So — short answer — both.
Now — are leaders born or self made.
All the definitions I’ve found have, in some manner or another, included two primary elements — the ability to ‘rally the troops’ — that is to get people to believe in you and/or your cause; and get them to work to that common end.
Again we’ll dispose of the 2nd one first — a good leader should be able to get their people to follow them in any cause. We’ve seen this power abused throughout history in dictatorial regimes, etc. The ’cause’ is secondary to the ability to get the supporters.
Now, onto the first element. This one seems to boil down to charisma — a leader is a person charismatic enough to get others to follow their lead.
Can charisma be taught or learned? Who knows…but it doesn’t matter because there’s a twist to our question….
The question gets more complex. As a previously shy person, with minimal ‘charisma,’ when I was younger, over time I learned/was taught to come out of my shell and try to be more engaging (not so sure I’d go so far as to say charismatic). Here’s the kicker — I’m not sure I was ever ‘taught’ this. It’s entirely possible the traits/skills were actually just dormant and I became more comfortable with them simply as something that occured as part of the maturing process one goes through in those formative years. Meaning it’s theoretically possible for someone to seem uncharismatic and over time (whether through ‘self-making’ or simple maturity/growth) develops into a more engaging person.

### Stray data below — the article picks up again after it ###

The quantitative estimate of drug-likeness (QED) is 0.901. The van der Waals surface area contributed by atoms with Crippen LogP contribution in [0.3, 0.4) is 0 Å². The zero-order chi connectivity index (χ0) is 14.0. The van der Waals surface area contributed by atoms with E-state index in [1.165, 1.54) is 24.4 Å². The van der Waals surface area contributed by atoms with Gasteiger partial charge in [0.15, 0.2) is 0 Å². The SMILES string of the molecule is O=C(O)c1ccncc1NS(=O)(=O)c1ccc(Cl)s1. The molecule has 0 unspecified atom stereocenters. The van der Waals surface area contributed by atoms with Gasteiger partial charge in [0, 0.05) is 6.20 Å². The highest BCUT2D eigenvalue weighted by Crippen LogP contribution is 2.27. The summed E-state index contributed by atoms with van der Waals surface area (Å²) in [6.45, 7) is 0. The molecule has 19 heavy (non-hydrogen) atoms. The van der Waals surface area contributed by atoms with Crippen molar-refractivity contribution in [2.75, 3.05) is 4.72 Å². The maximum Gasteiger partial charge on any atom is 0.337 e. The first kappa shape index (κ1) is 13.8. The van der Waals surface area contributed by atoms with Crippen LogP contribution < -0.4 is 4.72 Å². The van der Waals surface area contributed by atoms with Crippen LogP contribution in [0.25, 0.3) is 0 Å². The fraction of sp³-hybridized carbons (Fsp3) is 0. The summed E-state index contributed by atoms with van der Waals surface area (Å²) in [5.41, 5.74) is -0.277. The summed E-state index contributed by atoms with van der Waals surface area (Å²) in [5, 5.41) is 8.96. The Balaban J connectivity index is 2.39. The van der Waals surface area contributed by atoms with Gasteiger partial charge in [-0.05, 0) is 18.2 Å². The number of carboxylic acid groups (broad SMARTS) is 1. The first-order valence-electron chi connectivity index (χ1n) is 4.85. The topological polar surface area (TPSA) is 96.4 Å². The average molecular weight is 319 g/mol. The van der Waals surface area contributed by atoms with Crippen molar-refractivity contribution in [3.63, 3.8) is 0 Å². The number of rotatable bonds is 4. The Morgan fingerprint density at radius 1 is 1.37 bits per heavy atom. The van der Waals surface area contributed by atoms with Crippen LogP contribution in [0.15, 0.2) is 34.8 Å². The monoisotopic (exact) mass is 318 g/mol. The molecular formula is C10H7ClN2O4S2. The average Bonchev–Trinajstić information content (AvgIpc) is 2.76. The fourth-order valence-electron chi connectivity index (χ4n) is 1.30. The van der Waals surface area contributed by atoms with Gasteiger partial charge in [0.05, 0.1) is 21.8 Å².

To hell if I know.
But after all this (and most of a serving of absinthe) I’ve decided it doesn’t matter – sorry Elizabeth.
Here’s why — the true thought leaders, the ones that possess all the necessary skills and that spark to put it all together, will naturally emerge in some way — in their own environments, sectors, fields, etc. Some may not go far, but they will be a leader in their own right. The union president — yup, that’s him, give him an ivy league education and he’s a senator. The PTA mom — maybe (she could just be bitter and no one else cares). The SVP that can’t get promoted because he’s too good dealing with operations and actual people — it’s her.